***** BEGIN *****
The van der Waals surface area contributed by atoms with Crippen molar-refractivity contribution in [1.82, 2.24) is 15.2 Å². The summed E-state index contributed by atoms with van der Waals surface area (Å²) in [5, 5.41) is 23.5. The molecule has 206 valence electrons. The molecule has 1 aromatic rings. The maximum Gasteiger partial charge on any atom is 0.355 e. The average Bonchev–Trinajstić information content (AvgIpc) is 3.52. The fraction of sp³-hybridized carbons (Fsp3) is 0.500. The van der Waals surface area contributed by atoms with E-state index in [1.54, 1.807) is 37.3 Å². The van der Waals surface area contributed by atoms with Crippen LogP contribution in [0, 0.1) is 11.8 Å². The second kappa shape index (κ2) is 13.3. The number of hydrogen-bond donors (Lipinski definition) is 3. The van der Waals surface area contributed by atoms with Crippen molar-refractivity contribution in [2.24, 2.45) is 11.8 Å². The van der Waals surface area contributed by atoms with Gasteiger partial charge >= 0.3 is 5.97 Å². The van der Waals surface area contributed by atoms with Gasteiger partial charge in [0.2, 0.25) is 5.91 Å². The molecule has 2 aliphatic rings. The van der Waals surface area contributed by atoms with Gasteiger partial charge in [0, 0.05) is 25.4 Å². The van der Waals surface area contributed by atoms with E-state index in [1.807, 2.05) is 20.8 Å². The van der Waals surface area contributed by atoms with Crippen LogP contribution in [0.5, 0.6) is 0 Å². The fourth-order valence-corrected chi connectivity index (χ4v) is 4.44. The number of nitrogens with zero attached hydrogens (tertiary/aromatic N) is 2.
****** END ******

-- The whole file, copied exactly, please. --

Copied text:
The van der Waals surface area contributed by atoms with Crippen molar-refractivity contribution in [1.82, 2.24) is 15.2 Å². The summed E-state index contributed by atoms with van der Waals surface area (Å²) in [5, 5.41) is 23.5. The molecule has 206 valence electrons. The molecule has 1 aromatic rings. The maximum Gasteiger partial charge on any atom is 0.355 e. The average Bonchev–Trinajstić information content (AvgIpc) is 3.52. The fraction of sp³-hybridized carbons (Fsp3) is 0.500. The van der Waals surface area contributed by atoms with E-state index in [1.54, 1.807) is 37.3 Å². The van der Waals surface area contributed by atoms with Crippen LogP contribution in [0, 0.1) is 11.8 Å². The second kappa shape index (κ2) is 13.3. The number of hydrogen-bond donors (Lipinski definition) is 3. The van der Waals surface area contributed by atoms with Crippen molar-refractivity contribution in [2.24, 2.45) is 11.8 Å². The van der Waals surface area contributed by atoms with Gasteiger partial charge >= 0.3 is 5.97 Å². The van der Waals surface area contributed by atoms with Gasteiger partial charge in [0.2, 0.25) is 5.91 Å². The molecule has 2 aliphatic rings. The van der Waals surface area contributed by atoms with Gasteiger partial charge in [0, 0.05) is 25.4 Å². The van der Waals surface area contributed by atoms with E-state index in [1.807, 2.05) is 20.8 Å². The van der Waals surface area contributed by atoms with Crippen LogP contribution in [0.5, 0.6) is 0 Å². The fourth-order valence-corrected chi connectivity index (χ4v) is 4.44. The number of nitrogens with zero attached hydrogens (tertiary/aromatic N) is 2.